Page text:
NEW YORK — Ben Baldanza, who led the industry push for more and more airline fees, is out as CEO of Spirit Airlines.
Spirit was losing money until Baldanza, 54, took over in 2006. He oversaw the airline's transformation into an "ultra-low cost carrier," an airline that didn't include anything in its base fare and charged extra for seat assignments, snacks, soda, boarding passes and even using the overhead bin. To cram more people into its jets, Baldanza stripped passengers of the ability to recline their seats. He spun the move as making the seats "pre-reclined."
Known for his brash, no-excuses style, Baldanza said that if people didn't like the fees, they could fly another airline.
Baldanza at times reveled in the animosity that he helped to generate. Taped to the side of a corner bookshelf in his office was an expletive laden email from one disgruntled traveler that, in part, read: "I just want to let you know that your company sucks and your policy will run it into the ground."
Baldanza's over-the-top style often carried over into the airline's ads.
When former U.S. Rep. Anthony Weiner admitted to sending lewd photos to women, the airline launched "The Weiner Sale: With Fares Too HARD to Resist." The airline once hired bikini-clad pole-dancers to drive around Los Angeles with a sign saying: "You can take me home for $9."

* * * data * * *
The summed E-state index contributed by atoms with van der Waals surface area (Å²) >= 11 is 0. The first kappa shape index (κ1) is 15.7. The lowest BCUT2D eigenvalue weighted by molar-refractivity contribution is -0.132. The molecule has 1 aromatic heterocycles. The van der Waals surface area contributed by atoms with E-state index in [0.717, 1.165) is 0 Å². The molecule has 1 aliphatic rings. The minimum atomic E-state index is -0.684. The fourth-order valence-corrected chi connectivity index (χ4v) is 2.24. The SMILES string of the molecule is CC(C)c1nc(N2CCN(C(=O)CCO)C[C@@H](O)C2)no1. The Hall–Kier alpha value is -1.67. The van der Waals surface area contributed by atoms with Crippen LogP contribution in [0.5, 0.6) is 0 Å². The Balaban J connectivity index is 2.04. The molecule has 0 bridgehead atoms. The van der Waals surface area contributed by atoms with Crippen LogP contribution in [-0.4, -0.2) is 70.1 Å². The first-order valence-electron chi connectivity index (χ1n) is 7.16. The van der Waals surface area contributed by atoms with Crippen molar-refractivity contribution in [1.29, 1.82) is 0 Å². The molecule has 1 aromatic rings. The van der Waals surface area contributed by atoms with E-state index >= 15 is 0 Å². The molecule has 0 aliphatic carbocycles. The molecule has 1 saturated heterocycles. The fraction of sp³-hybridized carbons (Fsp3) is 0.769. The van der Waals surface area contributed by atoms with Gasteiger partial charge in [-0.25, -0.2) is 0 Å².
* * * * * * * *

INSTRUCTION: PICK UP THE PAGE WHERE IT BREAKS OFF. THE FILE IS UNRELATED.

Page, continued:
For many, Spirit's prices are irresistible. For those who play the game right, sit in the middle seat and bring very little luggage, the savings are substantial. That has helped the airline become one of the nation's fastest-growing and most-profitable carriers. It now has 375 daily flights to 56 destinations in the U.S., Latin America and the Caribbean.
In the past year, the amount of available seats has grown by 34 percent. But passenger revenues haven't kept up, growing less than 1 percent, as other airlines also created their own structure of fees, which are no longer a novelty.
Shares of Spirit Airlines Inc. have been cut in half over the past year.
"Following the tremendous growth and success of Spirit over the last 10 years, the board and I have concluded that this is the right time to implement an orderly succession plan," Baldanza said in a printed statement released by the Miramar, Florida airline.
Robert L. Fornaro, who led discount carrier AirTran before its sale to Southwest Airlines, will take over as CEO immediately.
Baldanza, who moved his family to Florida from the Washington D.C. suburbs to head Spirit, has recently moved back north, according to the airline.
Fornaro was appointed to the Spirit board of directors in May 2014. He served as CEO of AirTran Holdings Inc. from November 2007 until the company's sale to Southwest in May 2011. He has also served as senior vice president of planning for US Airways and as senior vice president of marketing planning at Northwest Airlines.